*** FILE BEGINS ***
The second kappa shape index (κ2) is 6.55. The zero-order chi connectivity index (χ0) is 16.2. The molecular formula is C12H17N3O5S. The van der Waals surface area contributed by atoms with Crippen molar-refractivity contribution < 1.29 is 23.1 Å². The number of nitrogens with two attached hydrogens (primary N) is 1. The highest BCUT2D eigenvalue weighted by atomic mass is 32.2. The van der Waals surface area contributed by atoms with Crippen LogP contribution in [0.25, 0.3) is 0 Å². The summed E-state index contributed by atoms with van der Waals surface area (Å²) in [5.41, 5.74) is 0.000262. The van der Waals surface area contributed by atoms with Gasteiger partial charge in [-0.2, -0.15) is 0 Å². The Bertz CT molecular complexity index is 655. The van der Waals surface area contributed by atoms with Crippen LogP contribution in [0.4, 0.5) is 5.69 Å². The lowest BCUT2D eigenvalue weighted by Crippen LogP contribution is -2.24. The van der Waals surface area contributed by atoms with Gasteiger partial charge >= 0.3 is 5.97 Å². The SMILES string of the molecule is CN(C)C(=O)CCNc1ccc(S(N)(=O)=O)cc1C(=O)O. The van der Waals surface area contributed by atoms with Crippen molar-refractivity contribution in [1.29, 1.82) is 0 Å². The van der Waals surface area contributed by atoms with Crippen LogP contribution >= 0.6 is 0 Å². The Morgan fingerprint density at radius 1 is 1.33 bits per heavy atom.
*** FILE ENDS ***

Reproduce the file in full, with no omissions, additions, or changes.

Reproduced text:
The second kappa shape index (κ2) is 6.55. The zero-order chi connectivity index (χ0) is 16.2. The molecular formula is C12H17N3O5S. The van der Waals surface area contributed by atoms with Crippen molar-refractivity contribution < 1.29 is 23.1 Å². The number of nitrogens with two attached hydrogens (primary N) is 1. The highest BCUT2D eigenvalue weighted by atomic mass is 32.2. The van der Waals surface area contributed by atoms with Crippen LogP contribution in [0.25, 0.3) is 0 Å². The summed E-state index contributed by atoms with van der Waals surface area (Å²) in [5.41, 5.74) is 0.000262. The van der Waals surface area contributed by atoms with Gasteiger partial charge in [-0.2, -0.15) is 0 Å². The Bertz CT molecular complexity index is 655. The van der Waals surface area contributed by atoms with Crippen LogP contribution in [0.4, 0.5) is 5.69 Å². The lowest BCUT2D eigenvalue weighted by Crippen LogP contribution is -2.24. The van der Waals surface area contributed by atoms with Gasteiger partial charge >= 0.3 is 5.97 Å². The SMILES string of the molecule is CN(C)C(=O)CCNc1ccc(S(N)(=O)=O)cc1C(=O)O. The van der Waals surface area contributed by atoms with Crippen molar-refractivity contribution in [1.29, 1.82) is 0 Å². The van der Waals surface area contributed by atoms with Crippen LogP contribution >= 0.6 is 0 Å². The Morgan fingerprint density at radius 1 is 1.33 bits per heavy atom.